80 years ago fighter aircraft clashed over the skies of south-east England. The nation was gripped by the spectacle and the fears that accompanied each news broadcast with the sombre recitations of missing aircraft and bomb damage. Across the country huge numbers now lived lives very different to those of a year before - children evacuated, blackouts, many non-essential activities cancelled 'for the duration'.
Now, for the first time in my life, I can dimly grasp how it must have been for my parents (my mother a teenager at the time). We too face a deadly foe, the covid-19 infection, and we too listen to news broadcasts dominated by the fight against it. The daily figures of infections, deaths and lockdowns mimic the restrained (and censored) bulletins of the BBC back then. We may not be in a pub after 10pm; we are restricted in visiting family and friends and, until quite recently, the old slogan "Is your journey really necessary?" applied in full force on public transport.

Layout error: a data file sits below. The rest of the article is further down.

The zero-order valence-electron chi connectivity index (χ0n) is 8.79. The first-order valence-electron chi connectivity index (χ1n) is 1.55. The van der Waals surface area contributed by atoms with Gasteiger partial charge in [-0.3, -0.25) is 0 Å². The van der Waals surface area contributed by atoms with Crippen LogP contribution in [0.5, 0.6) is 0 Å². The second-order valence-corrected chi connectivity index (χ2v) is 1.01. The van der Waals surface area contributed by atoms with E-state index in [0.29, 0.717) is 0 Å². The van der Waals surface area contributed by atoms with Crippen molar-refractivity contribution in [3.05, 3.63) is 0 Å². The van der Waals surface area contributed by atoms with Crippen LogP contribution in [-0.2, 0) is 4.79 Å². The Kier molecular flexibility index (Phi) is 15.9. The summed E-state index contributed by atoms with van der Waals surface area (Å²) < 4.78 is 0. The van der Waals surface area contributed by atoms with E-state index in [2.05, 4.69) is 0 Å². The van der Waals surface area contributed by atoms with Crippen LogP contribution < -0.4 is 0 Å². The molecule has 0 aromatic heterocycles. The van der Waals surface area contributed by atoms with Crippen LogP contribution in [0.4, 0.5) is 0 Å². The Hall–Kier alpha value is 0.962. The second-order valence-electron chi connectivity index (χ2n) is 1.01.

In 1940 sport came to an end. Today it survives in fits and starts but my local football club is unable to admit any fans and without fans has no income. It may not survive 'the duration'.
The second world war dragged on for years, probably far longer than anyone ever imagined that it could but at least my parents could see a way forward, through the application of sufficient military force. With an infectious virus that shows no signs of diminishing naturally, uncertain prospects for a vaccine and an increasingly restive population, we really do seem to be where they must have been during the worst days of the blitz, angry but helpless, waiting and waiting for things to turn round.